STS-30 Fact Sheet

By Cliff Lethbridge

STS-30 — Atlantis

29th Space Shuttle Mission

4th Flight of Atlantis


David M. Walker, Commander

Ronald J. Grabe, Pilot

Norman E. Thagard, Mission Specialist

Mary L. Cleave, Mission Specialist

Mark C. Lee, Mission Specialist

Orbiter Preparations:

Tow to Orbiter Processing Facility – December 14, 1988

Rollover to Vehicle Assembly Building – March 11, 1989

Rollout to Launch Pad 39B – March 22, 1989


May 4, 1989 – 2:46:59 p.m. EDT. Launch attempt on April 28, 1989 was scrubbed at T-31 seconds due to a problem with a liquid hydrogen recirculation pump on Main Engine Number One and a vapor leak in a four-inch liquid hydrogen recirculation line located between the Shuttle and its external fuel tank.

May 4 launch was delayed 59 minutes due to cloud cover and high crosswinds at the Shuttle’s emergency landing runway at the Kennedy Space Center.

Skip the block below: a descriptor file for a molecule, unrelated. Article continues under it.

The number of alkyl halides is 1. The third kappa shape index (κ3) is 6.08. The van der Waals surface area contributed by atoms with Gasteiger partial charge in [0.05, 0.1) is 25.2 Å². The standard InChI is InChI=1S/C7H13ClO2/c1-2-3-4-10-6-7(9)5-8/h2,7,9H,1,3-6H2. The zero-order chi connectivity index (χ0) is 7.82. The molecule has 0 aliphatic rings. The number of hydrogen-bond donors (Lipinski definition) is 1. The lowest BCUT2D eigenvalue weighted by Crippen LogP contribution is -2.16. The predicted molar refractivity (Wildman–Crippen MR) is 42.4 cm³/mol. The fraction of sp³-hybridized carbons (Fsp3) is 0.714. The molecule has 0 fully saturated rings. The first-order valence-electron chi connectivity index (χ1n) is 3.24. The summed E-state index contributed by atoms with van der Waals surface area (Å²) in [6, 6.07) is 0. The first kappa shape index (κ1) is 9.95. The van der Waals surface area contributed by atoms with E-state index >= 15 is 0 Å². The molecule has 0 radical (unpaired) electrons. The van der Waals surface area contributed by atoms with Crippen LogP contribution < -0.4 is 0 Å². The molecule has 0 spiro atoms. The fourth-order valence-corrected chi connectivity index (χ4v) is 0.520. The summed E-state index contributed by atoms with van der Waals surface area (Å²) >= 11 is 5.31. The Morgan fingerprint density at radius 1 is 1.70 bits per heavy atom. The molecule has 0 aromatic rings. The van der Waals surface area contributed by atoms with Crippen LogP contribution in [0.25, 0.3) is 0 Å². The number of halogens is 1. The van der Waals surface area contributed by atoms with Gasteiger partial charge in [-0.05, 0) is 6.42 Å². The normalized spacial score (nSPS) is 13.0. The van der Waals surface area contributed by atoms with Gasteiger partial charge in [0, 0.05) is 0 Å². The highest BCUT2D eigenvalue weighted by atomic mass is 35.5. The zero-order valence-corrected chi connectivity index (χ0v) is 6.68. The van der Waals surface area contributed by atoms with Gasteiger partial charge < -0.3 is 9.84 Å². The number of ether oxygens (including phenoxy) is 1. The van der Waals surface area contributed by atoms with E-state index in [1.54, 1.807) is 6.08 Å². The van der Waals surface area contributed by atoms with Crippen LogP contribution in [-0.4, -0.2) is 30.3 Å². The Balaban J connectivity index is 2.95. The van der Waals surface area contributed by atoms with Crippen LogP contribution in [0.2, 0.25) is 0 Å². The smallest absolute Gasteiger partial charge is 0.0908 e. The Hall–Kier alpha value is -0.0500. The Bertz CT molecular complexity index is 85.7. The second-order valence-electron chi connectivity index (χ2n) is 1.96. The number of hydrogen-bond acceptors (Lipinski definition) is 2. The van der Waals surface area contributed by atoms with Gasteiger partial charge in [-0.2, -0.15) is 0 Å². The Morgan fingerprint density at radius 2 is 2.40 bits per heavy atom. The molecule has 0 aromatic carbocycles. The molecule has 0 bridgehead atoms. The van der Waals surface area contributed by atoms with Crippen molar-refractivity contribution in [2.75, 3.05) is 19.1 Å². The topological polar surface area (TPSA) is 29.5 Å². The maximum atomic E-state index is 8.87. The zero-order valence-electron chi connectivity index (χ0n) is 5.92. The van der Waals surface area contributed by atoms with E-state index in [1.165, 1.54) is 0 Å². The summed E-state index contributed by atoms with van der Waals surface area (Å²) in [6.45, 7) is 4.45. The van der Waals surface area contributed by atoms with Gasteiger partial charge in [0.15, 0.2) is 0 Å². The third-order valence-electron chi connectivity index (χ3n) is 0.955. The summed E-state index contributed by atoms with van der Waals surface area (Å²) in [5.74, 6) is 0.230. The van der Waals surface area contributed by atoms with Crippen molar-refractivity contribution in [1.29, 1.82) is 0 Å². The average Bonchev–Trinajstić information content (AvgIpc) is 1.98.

May 8, 1989 – 12:43:26 p.m. PDT at Runway 22, Edwards Air Force Base, California. Rollout distance was 10,295 feet. Rollout time was 64 seconds. Mission duration was 4 days, 0 hours, 56 minutes, 27 seconds. Landing occurred during the 65th orbit.

Mission Summary:

The mission’s primary payload, the Magellan/Venus radar mapper spacecraft, represented the first U.S. planetary mission in 11 years. Magellan was deployed using an Inertial Upper Stage (IUS) two-stage booster, which sent the craft on a 15-month journey to Venus.

Secondary payloads included the Mesoscale Lightning Experiment (MLE), microgravity research with Fluids Experiment Apparatus (FEA) and an Air Force Maui Optical Site (AMOS) experiment similar to that flown on STS-29. One of five general purpose computers failed during the flight and was replaced using an onboard spare. This was the first time the device was replaced during in-flight operations.